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Footwear designer launches the world’s FIRST running ‘slipper’ engineered for women’s feet - running ‘slipper’

The world’s first lace-free performance slippers engineered specifically for women’s feet are now available to pre-order. Footwear designer Martin Dean, 46, spent five years perfecting the QLVR (pronounced Clever) athletic slip-ons, which use a ‘fast-fit’ bird’s wing-inspired system to ‘hug’ the foot.

Martin, from St Albans, Hertfordshire, got the idea for the shoes’ 360-degree locked-in fit - offering better support and more natural movement than laces - after studying the movement of a dog ball thrower.

world’s FIRST running ‘slipper’

The eco-friendly QLVR Running Slippers - a versatile training shoe that’s ideal for 5km runs and cross training - are made using dandelion rubber-based foam. And the shoes promise to shave at least 30 seconds off a runner’s time getting ready, thanks to their slip-on style, which also removes the hassle of having to stop a workout when a lace comes undone.

After testing, the £140 QLVR slippers, which take just one second per foot to put on, are now available to pre-order for just $1 deposit [PLEASE LINK:], which secures a 43% discount when the brand’s Kickstarter crowdfunding campaign goes live on 23 July (so priced at £79 ($99) on day one - before shipping).

Martin said: “We’ve been lacing our shoes since the Stone Age. The world’s oldest shoes are from 3500BC, and they have a lace. It’s time to evolve!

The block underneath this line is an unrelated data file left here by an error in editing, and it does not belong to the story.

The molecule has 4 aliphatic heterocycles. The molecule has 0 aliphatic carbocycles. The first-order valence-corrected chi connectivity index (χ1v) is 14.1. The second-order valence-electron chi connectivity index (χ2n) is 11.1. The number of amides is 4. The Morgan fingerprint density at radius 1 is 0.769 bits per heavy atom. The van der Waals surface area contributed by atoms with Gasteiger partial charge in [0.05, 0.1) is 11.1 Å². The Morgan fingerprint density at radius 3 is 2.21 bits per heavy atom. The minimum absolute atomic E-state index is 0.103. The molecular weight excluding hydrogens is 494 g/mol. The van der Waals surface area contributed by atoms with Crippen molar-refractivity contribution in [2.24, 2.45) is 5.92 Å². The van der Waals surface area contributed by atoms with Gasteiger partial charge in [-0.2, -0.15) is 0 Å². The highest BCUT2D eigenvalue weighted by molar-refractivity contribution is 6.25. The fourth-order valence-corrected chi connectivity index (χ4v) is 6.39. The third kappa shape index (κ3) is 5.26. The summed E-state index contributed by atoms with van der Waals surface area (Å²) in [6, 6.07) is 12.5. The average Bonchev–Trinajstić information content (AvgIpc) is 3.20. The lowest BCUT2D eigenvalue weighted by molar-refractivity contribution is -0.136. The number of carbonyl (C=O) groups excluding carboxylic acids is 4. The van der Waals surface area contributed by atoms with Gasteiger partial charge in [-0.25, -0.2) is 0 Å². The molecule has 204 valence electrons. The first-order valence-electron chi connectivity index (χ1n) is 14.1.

“We are forever looking at ways to streamline our lives, with gadgets invented for our convenience, instant communications, entertainment, computerised cars, making a phone call through our watch! Why has lacing up performance shoes not been challenged? I wanted to challenge the status quo.

“The majority of all athletic footwear is made to fit a man’s foot shape, then downscaled to women’s sizes on that same tooling to save on production costs. The use of the lace allows this to work to a degree because the laces can take up the slack.

“But women’s feet are anatomically shaped differently to men’s; they are narrower at the heel, have a higher instep and a wider toe box, so the majority of women’s training shoes are just small men’s shoes. 

“They do not fit correctly and this can cause too much sliding forward of the foot, rubbing, blisters, instability and ultimately injuries. I’ve always questioned this, and it’s just not being prioritised in other brands, so we’re using our new technology to make better-fitting trainers, starting with women first.”

Martin, who has spent 30 years designing footwear for global brands, began working on the idea of hands-free performance shoes in 2017. 

“I think I’ve been obsessed with hands free trainers since seeing the boots in the film Back To The Future as a kid,” Martin said. He was baffled by the fact that despite the amount of innovation in sports footwear in the past 50 years, designers were still relying on a piece of string to fasten them.